When the Philadelphia Museum of Art purchased Henry Ossawa Tanner’s “Annunication” in 1899, it became the first work by an African American artist to be acquired by a major American museum. The PMA’s collection of African American art has since grown to nearly 800 pieces, a selection of which makes up “Represent: 200 Years of African American Art,” now open.
The exhibit, which features works by more than 50 artists, grew out of the museum’s efforts to create a catalogue of its collection. Museum director and CEO Timothy Rub credited that initiative largely to the Museum’s African American Collections Committee, formed more than two decades ago. “It’s always been one of the most cherished wishes of the members of that committee that we make this material more publicly accessible,” Rub said during a tour of the exhibit. “It was a labor of love.”
The resulting catalogue highlights more than 160 pieces from the Museum’s collection, offering a broad overview of the range of its holdings by African American artists. That selection was further pared down to create “Represent,” which traces a timeline from pre-Civil War pieces of fine and decorative art through the Harlem Renaissance and the abstractions of the 1960s to provocative work by contemporary artists like Kara Walker and Glenn Ligon.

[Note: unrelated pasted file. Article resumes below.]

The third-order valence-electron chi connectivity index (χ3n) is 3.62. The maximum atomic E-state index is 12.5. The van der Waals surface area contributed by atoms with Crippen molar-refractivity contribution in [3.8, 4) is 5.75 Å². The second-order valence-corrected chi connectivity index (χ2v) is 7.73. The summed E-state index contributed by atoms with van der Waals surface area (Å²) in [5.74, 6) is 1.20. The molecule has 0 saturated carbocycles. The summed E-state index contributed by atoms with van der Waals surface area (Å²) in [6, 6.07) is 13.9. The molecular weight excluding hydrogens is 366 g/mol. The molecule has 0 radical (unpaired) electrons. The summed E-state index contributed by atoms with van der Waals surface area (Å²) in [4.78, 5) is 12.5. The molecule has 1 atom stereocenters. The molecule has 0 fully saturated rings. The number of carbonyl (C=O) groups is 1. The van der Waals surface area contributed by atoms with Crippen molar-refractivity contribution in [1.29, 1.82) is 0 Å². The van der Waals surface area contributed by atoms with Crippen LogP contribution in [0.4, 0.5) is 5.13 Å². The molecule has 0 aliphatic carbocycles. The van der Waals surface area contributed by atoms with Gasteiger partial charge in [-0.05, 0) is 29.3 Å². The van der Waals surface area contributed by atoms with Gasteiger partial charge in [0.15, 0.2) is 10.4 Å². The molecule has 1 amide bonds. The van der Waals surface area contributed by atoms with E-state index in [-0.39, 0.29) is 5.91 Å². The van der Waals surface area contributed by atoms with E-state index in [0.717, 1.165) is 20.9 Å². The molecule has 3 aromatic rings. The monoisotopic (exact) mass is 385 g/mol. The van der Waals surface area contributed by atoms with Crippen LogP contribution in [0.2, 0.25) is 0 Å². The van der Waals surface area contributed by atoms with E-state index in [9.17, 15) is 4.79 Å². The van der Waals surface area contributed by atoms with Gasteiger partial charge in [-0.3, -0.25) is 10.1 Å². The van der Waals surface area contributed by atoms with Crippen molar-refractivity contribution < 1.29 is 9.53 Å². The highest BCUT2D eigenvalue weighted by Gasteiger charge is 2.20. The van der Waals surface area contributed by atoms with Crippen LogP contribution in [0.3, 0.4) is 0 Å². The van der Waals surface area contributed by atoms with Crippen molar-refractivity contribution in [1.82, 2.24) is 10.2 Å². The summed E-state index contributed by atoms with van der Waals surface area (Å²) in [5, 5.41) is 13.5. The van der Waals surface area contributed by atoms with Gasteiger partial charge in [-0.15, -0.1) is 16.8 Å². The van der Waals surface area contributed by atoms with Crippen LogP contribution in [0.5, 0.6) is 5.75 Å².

The catalogue was largely the work of consulting curator Gwendolyn DuBois Shaw, who explained the show’s title arising from the multiple meanings that the word “represent” contains.
“In colloquial terms, ‘represent’ has come to mean to stand for something, to represent anything that’s come before you, your community, and the way that you want to be shown to the world,” she said. “This exhibition and catalogue really do that; they represent the collection to Philadelphia and the world, and show the diversity of approaches that black artists have taken to being creative and to the responsibility of representing themselves and their communities.”
In the collection
The exhibit includes the large storage jar created by enslaved potter David Drake, whose inscription flies in the face of prohibitions on literacy for slaves; Horace Pippin’s haunting “The End of the War,” recalling his own service in World War I; Barbara Chase-Riboud’s monumental bronze and fiber dedication to Malcolm X; and Walker’s series of provocative prints tracing the dark legacy of the slave trade.
“Opportunities like this are ways of not only sharing our collection but putting works of art in conversation with each other in new ways,” Rub said. “These new conversations are always interesting and surprising, and enrich our understanding of individual works of art and the context from which they arise. And this, of course, is a very rich and interesting historical narrative.”
Represent: 200 Years of African American Art
Through April 5
Philadelphia Museum of Art
26th Street and the Ben Franklin Pkwy.